Lost logbooks - maintenance records
During a recent email contact, a member stated he was buying a 1946 Piper Cub. He noted that the maintenance logs from 1946-1949 were lost, missing, or otherwise destroyed. He also noted the finance company he selected requires complete original logs in order to lend money for the purchase. His question was - how can this be resolved?

Unfortunately, there are some problems that cannot be resolved. This is one such example. Keep in mind that aircraft logbooks, while they do detail the entire maintenance history of an aircraft, are commonly the ONLY record of maintenance. There is no back-up copy sent to FAA, for example. The chances are that those four years of records were in one book, and that book was lost sometime during the intervening 70 years. There is no way reconstruct every item that was in that book without a back-up record or copy (which is a real good idea, by the way! It works for pilot logbooks as well). The finance company will have to come up with plan B, or just refuse to lend money for the purchase.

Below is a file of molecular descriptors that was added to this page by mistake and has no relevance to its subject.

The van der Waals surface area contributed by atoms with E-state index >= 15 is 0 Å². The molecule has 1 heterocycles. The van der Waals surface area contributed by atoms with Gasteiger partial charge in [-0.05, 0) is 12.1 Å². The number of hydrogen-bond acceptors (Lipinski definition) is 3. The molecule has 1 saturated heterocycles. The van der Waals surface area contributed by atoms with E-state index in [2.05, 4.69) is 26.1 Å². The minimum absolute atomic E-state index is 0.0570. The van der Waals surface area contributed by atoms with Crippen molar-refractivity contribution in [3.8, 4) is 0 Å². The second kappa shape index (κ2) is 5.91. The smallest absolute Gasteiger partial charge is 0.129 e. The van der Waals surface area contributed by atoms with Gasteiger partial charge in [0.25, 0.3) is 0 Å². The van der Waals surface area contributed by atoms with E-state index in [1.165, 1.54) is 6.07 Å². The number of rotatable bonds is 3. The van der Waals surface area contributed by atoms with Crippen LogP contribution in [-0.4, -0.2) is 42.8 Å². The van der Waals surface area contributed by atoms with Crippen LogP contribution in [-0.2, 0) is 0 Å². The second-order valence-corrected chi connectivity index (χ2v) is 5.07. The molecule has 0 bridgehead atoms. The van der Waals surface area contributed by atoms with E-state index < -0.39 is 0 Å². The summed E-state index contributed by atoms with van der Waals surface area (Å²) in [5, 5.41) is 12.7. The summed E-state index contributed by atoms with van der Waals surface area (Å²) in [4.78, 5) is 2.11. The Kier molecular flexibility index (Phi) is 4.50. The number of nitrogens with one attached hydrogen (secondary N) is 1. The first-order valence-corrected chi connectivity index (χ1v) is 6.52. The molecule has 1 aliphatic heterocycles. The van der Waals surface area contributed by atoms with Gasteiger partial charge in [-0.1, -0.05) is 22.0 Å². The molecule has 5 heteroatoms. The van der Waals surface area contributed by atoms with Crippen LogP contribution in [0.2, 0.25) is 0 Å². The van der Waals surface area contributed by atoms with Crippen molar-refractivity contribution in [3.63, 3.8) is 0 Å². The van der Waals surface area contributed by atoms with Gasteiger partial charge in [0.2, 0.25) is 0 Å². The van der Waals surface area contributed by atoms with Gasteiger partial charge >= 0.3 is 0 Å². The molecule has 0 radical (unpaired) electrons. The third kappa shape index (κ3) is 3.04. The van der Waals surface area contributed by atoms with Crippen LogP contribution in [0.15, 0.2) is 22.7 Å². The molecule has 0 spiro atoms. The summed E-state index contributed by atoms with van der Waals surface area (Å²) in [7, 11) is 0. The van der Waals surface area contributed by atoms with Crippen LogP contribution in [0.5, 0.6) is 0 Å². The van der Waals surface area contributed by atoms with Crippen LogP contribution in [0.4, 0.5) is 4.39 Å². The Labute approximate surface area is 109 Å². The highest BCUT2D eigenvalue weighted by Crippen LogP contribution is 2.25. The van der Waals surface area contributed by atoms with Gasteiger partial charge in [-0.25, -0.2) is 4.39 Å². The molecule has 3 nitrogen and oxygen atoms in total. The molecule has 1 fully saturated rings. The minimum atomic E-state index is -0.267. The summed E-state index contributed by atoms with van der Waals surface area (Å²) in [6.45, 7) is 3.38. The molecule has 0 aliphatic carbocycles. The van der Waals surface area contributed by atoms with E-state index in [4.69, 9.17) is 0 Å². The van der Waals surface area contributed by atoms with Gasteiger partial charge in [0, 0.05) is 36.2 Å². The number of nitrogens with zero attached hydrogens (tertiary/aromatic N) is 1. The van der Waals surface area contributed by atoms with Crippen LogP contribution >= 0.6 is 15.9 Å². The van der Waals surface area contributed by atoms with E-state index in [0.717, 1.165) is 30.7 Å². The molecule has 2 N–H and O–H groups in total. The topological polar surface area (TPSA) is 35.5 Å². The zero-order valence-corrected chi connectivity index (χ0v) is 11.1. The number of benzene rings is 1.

Interestingly, for FAA purposes, this is not too big of a deal. Most maintenance record items are what are known as temporary records. Once a task has been superseded at a later time, the previous one is no longer required to be kept and may be removed from the logs. This is usually not done, of course, but could be. Tasks like battery replacements, oil and filter changes, tube and tire replacements, annual inspections, brake pad replacements, etc., are all temporary records. Some permanent records, on the other hand, are sent to FAA Aircraft Registry. Tasks like major repairs and alterations. These do become a permanent history of an aircraft noted in a place other than the logbooks, and can be reconstructed.

One final thought - try to obtain the CD from the FAA that contains all the information that the FAA has on that aircraft, it may possibly contain some information you are seeking. No guarantees, however, the cost is only $10.00.

AOPA's PIC can be reached at 800-872-2672 or pilotassist@aopa.org M-F 830-600 ET, if you have any questions about lost logbooks and maintenance recording.